U.S. Dept. of Health, Education, and Welfare, Public Health Service, National Institutes of Health, National Institute of Environmental Health Sciences
Environmental Health Perspectives vol:120 issue:10 pages:1469-74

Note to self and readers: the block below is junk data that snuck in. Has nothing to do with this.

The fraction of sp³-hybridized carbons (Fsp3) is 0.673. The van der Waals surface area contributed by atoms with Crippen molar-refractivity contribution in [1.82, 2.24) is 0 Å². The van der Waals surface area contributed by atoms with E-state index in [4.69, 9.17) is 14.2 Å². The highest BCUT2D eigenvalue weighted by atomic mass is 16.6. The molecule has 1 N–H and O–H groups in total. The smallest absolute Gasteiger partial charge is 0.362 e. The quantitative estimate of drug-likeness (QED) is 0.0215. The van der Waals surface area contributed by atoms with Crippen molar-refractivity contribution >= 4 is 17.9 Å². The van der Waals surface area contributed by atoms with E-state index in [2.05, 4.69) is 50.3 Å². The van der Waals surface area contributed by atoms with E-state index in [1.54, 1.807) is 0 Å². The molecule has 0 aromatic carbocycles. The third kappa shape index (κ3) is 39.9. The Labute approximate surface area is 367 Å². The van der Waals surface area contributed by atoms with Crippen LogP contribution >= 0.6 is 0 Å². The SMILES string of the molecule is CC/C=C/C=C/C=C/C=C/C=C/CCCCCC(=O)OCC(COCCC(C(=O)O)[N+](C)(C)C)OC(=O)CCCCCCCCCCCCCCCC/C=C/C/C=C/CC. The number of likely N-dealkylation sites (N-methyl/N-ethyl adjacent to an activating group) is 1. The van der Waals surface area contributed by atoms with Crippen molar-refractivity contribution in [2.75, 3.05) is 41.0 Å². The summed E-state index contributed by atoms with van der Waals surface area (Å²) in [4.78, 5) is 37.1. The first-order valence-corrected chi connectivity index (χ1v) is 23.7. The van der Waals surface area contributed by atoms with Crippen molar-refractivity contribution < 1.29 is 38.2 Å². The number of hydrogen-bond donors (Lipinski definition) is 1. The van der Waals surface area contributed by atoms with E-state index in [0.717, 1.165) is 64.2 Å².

Background: A considerable part of the worldwide production of surgical instruments takes place in Sialkot, Pakistan. Many children work in hazardous conditions in this industry.Objective: We investigated exposure to metals and possible health effects among children working in surgical instruments manufacturing units compared with schoolchildren from the same city.Methods: In a cross-sectional study we studied a convenience sample of 104 male children (10-14 years of age) working in surgical instruments manufacturing units and 75 male children of similar age from a school in Sialkot, Pakistan. A respiratory questionnaire was administered, spirometry was performed, and blood pressure was measured. In a spot urine sample, concentrations of metals were measured by inductively coupled plasma mass spectrometry and 8-hydroxydeoxyguanosine (8OHdG, reflecting oxidative DNA damage) by ELISA.Results: The working children reported more asthma (10% vs. 0%; p = 0.005) and dry cough at night (36% vs. 20%; p = 0.02) than did the schoolchildren, but there were no significant differences in pulmonary function or blood pressure. The urinary concentration of chromium was 35 times higher in working children [geometric mean, 23.0 µg/L; 25th-75th percentile, 8.38-58.6] than in schoolchildren [0.66 µg/L; 0.38-1.09)], and largely in excess of the occupational Biological Exposure Index for adult workers (25 µg/L). Urinary 8-OHdG concentrations were not significantly higher in working children than in schoolchildren (19.3 vs. 17.6 µg/g creatinine, p = 0.4), but were significantly correlated with urinary nickel (r = 0.41; p < 0.0001) and with a composite index of metal exposure (r = 0.46; p < 0.0001).Conclusions: Children working in the surgical instruments manufacturing industry had substantial exposure to several metals, especially chromium and nickel, which are established carcinogens. Exposure to nickel was associated with evidence of increased oxidative DNA damage.